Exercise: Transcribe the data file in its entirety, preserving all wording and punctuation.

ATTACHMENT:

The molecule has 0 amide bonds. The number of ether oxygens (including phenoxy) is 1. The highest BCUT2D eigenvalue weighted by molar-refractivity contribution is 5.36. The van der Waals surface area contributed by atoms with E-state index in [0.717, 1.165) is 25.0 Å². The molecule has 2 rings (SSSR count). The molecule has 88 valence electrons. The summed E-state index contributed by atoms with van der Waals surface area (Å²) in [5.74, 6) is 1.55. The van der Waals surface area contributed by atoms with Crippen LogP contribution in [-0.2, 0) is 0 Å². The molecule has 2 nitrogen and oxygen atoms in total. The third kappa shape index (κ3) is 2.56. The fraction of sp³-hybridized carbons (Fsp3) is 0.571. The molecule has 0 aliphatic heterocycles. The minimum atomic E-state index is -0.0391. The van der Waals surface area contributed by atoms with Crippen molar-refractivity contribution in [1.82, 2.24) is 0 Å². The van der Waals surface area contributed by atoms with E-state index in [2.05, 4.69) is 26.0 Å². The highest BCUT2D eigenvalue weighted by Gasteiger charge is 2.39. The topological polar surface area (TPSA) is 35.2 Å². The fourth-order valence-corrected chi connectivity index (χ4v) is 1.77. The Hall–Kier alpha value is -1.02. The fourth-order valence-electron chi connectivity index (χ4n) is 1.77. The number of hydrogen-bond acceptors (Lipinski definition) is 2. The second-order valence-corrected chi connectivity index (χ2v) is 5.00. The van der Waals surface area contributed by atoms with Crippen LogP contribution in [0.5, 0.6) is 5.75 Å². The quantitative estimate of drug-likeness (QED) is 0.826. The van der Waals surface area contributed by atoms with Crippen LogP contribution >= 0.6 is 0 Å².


The molecule has 0 amide bonds. The number of ether oxygens (including phenoxy) is 1. The highest BCUT2D eigenvalue weighted by molar-refractivity contribution is 5.36. The van der Waals surface area contributed by atoms with E-state index in [0.717, 1.165) is 25.0 Å². The molecule has 2 rings (SSSR count). The molecule has 88 valence electrons. The summed E-state index contributed by atoms with van der Waals surface area (Å²) in [5.74, 6) is 1.55. The van der Waals surface area contributed by atoms with Crippen LogP contribution in [-0.2, 0) is 0 Å². The molecule has 2 nitrogen and oxygen atoms in total. The third kappa shape index (κ3) is 2.56. The fraction of sp³-hybridized carbons (Fsp3) is 0.571. The molecule has 0 aliphatic heterocycles. The minimum atomic E-state index is -0.0391. The van der Waals surface area contributed by atoms with Crippen molar-refractivity contribution in [1.82, 2.24) is 0 Å². The van der Waals surface area contributed by atoms with E-state index in [2.05, 4.69) is 26.0 Å². The highest BCUT2D eigenvalue weighted by Gasteiger charge is 2.39. The topological polar surface area (TPSA) is 35.2 Å². The fourth-order valence-corrected chi connectivity index (χ4v) is 1.77. The Hall–Kier alpha value is -1.02. The fourth-order valence-electron chi connectivity index (χ4n) is 1.77. The number of hydrogen-bond acceptors (Lipinski definition) is 2. The second-order valence-corrected chi connectivity index (χ2v) is 5.00. The van der Waals surface area contributed by atoms with Crippen LogP contribution in [0.5, 0.6) is 5.75 Å². The quantitative estimate of drug-likeness (QED) is 0.826. The van der Waals surface area contributed by atoms with Crippen LogP contribution >= 0.6 is 0 Å².